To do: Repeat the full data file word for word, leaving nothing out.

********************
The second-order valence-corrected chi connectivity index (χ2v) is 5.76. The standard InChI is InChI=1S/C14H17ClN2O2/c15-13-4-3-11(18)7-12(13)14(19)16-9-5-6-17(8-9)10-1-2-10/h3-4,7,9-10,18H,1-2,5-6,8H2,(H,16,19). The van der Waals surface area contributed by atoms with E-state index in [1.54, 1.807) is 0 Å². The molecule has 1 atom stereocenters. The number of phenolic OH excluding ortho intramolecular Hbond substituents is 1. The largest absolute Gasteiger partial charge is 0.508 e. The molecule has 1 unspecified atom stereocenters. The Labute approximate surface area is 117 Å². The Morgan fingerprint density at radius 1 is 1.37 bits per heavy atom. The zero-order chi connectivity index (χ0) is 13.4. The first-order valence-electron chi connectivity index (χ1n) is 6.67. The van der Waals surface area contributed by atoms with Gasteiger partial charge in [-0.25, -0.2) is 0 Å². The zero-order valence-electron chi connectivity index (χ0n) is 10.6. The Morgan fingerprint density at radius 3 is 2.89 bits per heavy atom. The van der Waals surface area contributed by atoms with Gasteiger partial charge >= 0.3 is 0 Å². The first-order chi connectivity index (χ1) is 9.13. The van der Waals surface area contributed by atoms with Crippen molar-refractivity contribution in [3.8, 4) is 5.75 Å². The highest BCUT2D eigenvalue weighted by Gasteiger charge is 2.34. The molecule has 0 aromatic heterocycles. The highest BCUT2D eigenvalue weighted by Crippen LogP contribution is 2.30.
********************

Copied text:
The second-order valence-corrected chi connectivity index (χ2v) is 5.76. The standard InChI is InChI=1S/C14H17ClN2O2/c15-13-4-3-11(18)7-12(13)14(19)16-9-5-6-17(8-9)10-1-2-10/h3-4,7,9-10,18H,1-2,5-6,8H2,(H,16,19). The van der Waals surface area contributed by atoms with E-state index in [1.54, 1.807) is 0 Å². The molecule has 1 atom stereocenters. The number of phenolic OH excluding ortho intramolecular Hbond substituents is 1. The largest absolute Gasteiger partial charge is 0.508 e. The molecule has 1 unspecified atom stereocenters. The Labute approximate surface area is 117 Å². The Morgan fingerprint density at radius 1 is 1.37 bits per heavy atom. The zero-order chi connectivity index (χ0) is 13.4. The first-order valence-electron chi connectivity index (χ1n) is 6.67. The van der Waals surface area contributed by atoms with Gasteiger partial charge in [-0.25, -0.2) is 0 Å². The zero-order valence-electron chi connectivity index (χ0n) is 10.6. The Morgan fingerprint density at radius 3 is 2.89 bits per heavy atom. The van der Waals surface area contributed by atoms with Gasteiger partial charge >= 0.3 is 0 Å². The first-order chi connectivity index (χ1) is 9.13. The van der Waals surface area contributed by atoms with Crippen molar-refractivity contribution in [3.8, 4) is 5.75 Å². The highest BCUT2D eigenvalue weighted by Gasteiger charge is 2.34. The molecule has 0 aromatic heterocycles. The highest BCUT2D eigenvalue weighted by Crippen LogP contribution is 2.30.